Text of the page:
[erlang-questions] Desing of MVC models

Jesper Louis Andersen jesper.louis.andersen@REDACTED
Fri Sep 13 11:59:19 CEST 2013

The MVC pattern is prominent in other languages due to a few facts:

* Shared Nothing - The only way to persist data over multiple independent
connections is to push it down to a DB layer so you can communicate data
from A to B.
* Safety - If you want your data to survive a crash it *must* be put on
stable storage all the time

It is quite shocking how much of our typical infrastructure relies on
massive databases and big caches in order to be able to run individual
processes on a UNIX system.

In Erlang, you have options. Safety is had due to isolation, so you don't
have to push data onto stable storage as often. And you can quickly
communicate in the same memory space between processes, so you don't need a
mediating DB layer.

Many game servers written in Erlang just keeps most of the game state in a
process concurrent to the incoming HTTP requests. And then they use
something like gproc to find the game and update its internal state logic.

As Loic suggests, writing the game server should be possible without DB
access, nor with HTTP access.

On Fri, Sep 13, 2013 at 9:36 AM, Loïc Hoguin <essen@REDACTED> wrote:

> On 09/12/2013 11:59 PM, Ludovic Demblans wrote:
>> Hi,
>> I would like to ask a few questions about models (in an MVC sense) in
>> Erlang.
>> I come from a web software development background (PHP/js) and try to
>> adapt myself to Erlang philosophy but it's not always easy.
>> So, I'm building a game server for a browser game. I choose to stick
>> with MVC as it is what I know best.
> Sorry for not answering your question, I'd just like to give you an
> alternative instead.
> You most likely don't need to store all of this in a database.
> Why? Because a lot of this information is only useful while the player is
> active. I do not know the exact rules of the game you're building, but
> common things that generally do not need to be stored in the DB include for
> example position or current health, that is, what I call "live data". This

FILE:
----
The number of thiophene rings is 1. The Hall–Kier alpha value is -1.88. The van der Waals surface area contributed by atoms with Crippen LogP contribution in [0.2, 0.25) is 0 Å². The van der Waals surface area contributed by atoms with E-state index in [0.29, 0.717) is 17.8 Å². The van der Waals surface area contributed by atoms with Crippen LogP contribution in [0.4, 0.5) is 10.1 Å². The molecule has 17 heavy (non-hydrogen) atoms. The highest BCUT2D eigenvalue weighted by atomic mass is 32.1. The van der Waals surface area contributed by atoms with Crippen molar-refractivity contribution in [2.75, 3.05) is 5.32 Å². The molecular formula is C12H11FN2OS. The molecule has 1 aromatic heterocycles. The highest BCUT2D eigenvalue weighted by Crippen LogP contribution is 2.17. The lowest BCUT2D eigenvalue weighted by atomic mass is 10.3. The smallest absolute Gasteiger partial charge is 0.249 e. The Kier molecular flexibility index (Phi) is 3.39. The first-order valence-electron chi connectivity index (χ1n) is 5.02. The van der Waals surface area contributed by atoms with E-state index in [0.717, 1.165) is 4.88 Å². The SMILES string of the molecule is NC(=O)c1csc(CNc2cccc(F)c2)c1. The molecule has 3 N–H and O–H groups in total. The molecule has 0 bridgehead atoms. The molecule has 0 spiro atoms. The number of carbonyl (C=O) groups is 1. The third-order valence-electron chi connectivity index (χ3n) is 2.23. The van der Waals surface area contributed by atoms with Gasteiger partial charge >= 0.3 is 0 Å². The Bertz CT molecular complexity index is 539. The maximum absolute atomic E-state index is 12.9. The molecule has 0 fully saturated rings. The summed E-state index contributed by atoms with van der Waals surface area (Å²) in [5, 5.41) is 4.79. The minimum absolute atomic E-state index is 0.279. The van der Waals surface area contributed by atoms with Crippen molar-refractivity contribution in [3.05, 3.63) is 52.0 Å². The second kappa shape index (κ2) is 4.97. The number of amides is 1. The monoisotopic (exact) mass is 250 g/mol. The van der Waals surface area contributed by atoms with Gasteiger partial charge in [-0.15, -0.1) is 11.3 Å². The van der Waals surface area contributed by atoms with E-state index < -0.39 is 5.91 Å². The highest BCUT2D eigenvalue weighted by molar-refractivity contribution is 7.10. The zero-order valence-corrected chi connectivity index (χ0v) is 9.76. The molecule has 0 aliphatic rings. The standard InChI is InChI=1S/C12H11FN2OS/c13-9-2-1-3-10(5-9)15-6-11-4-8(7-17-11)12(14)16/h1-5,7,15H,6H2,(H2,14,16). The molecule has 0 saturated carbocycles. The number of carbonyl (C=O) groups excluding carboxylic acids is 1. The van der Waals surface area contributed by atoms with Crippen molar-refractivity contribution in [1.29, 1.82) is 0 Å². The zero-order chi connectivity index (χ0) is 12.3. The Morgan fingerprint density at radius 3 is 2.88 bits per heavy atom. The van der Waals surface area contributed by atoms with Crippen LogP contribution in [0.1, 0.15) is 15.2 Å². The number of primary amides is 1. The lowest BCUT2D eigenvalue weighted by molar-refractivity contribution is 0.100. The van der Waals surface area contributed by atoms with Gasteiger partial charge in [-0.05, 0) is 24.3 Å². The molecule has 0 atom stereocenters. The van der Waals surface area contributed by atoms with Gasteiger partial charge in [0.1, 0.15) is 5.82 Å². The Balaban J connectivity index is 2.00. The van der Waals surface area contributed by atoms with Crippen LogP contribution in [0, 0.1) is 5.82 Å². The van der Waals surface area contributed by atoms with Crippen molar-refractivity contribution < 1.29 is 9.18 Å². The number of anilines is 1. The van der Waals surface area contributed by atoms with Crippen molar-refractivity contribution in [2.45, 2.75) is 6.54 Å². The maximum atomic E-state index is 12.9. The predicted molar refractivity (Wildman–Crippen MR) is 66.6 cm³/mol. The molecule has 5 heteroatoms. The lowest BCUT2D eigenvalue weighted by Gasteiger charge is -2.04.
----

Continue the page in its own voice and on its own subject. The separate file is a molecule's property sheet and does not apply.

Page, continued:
> live data is the data you would reset when loading up a new map/area, when
> the player starts playing or any similar situations. Don't put these in the
> DB.
> Where should you put them then? You create processes that contains these
> live data in their state. You create functions to perform operations on
> these processes, having the logic not in the "controller" but in these
> processes, the "controller" only needing to tell the process that something
> happened and what. This can be done using gen_server or gen_fsm (the latter
> is harder to learn but probably more adequate for many things).
> The process will also save to the DB the data that needs to be stored
> permanently, but it doesn't have to store it every time something happens,
> it can do it at regular intervals and on process termination.
> These processes are essentially what you call a model in MVC. You can
> simply have one process per "object" in the game. The cool thing however is
> that by doing the above your model is completely separate from your web
> layer, which means it's easy to plug a different layer (for mobile gaming
> for example) and more importantly that it's easy to test.
> It's also generally worth separating your game into its own OTP app
> separate from the web layer because it's now entirely independent, and
> there's no point in shutting everything down immediately if the web layer
> goes down and back up a second later.
> I often recommend people to write their game logic first without any
> graphics or database component, as it makes it easier to forget the bad
> habbits they had from other languages, and then, when the game works in
> tests (first manual, and then common_test automated testing), to add the DB
> (only for what you really need to store) and the graphics layer (in a
> separate OTP app).
> I hope that despite me not answering your question I could be useful to
> you.
> --
> Loïc Hoguin
> Erlang Cowboy
> Nine Nines
> http://ninenines.eu
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